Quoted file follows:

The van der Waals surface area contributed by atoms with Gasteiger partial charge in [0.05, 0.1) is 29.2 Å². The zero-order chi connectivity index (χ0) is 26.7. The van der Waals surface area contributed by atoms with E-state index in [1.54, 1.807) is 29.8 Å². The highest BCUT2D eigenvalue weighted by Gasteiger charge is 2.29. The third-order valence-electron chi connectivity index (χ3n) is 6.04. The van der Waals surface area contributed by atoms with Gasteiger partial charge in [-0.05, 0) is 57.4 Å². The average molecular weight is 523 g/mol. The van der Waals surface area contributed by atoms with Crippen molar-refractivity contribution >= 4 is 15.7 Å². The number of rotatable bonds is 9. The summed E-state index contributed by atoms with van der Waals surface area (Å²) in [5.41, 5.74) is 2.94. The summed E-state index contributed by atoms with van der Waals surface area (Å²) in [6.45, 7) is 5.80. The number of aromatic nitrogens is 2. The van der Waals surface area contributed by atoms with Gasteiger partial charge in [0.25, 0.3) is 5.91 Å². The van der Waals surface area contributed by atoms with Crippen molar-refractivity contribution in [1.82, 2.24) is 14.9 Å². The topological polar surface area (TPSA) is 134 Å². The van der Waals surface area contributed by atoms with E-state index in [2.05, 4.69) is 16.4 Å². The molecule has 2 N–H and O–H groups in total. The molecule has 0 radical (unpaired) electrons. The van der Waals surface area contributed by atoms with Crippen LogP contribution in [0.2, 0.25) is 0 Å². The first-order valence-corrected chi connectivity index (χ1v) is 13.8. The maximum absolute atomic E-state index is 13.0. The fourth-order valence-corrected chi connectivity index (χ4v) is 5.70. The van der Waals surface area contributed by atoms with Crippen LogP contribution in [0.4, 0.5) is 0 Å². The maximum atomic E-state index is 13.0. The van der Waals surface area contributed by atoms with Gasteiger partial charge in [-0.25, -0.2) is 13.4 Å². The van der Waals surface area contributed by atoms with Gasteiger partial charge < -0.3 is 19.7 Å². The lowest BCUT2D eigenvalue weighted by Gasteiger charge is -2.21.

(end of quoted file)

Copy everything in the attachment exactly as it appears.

The van der Waals surface area contributed by atoms with Gasteiger partial charge in [0.05, 0.1) is 29.2 Å². The zero-order chi connectivity index (χ0) is 26.7. The van der Waals surface area contributed by atoms with E-state index in [1.54, 1.807) is 29.8 Å². The highest BCUT2D eigenvalue weighted by Gasteiger charge is 2.29. The third-order valence-electron chi connectivity index (χ3n) is 6.04. The van der Waals surface area contributed by atoms with Gasteiger partial charge in [-0.05, 0) is 57.4 Å². The average molecular weight is 523 g/mol. The van der Waals surface area contributed by atoms with Crippen molar-refractivity contribution >= 4 is 15.7 Å². The number of rotatable bonds is 9. The summed E-state index contributed by atoms with van der Waals surface area (Å²) in [5.41, 5.74) is 2.94. The summed E-state index contributed by atoms with van der Waals surface area (Å²) in [6.45, 7) is 5.80. The number of aromatic nitrogens is 2. The van der Waals surface area contributed by atoms with Gasteiger partial charge in [0.25, 0.3) is 5.91 Å². The van der Waals surface area contributed by atoms with Crippen molar-refractivity contribution in [1.82, 2.24) is 14.9 Å². The topological polar surface area (TPSA) is 134 Å². The van der Waals surface area contributed by atoms with E-state index in [2.05, 4.69) is 16.4 Å². The molecule has 2 N–H and O–H groups in total. The molecule has 0 radical (unpaired) electrons. The van der Waals surface area contributed by atoms with Crippen LogP contribution in [0.2, 0.25) is 0 Å². The first-order valence-corrected chi connectivity index (χ1v) is 13.8. The maximum absolute atomic E-state index is 13.0. The fourth-order valence-corrected chi connectivity index (χ4v) is 5.70. The van der Waals surface area contributed by atoms with Crippen LogP contribution in [0.4, 0.5) is 0 Å². The maximum atomic E-state index is 13.0. The van der Waals surface area contributed by atoms with Gasteiger partial charge in [-0.25, -0.2) is 13.4 Å². The van der Waals surface area contributed by atoms with Gasteiger partial charge < -0.3 is 19.7 Å². The lowest BCUT2D eigenvalue weighted by Gasteiger charge is -2.21.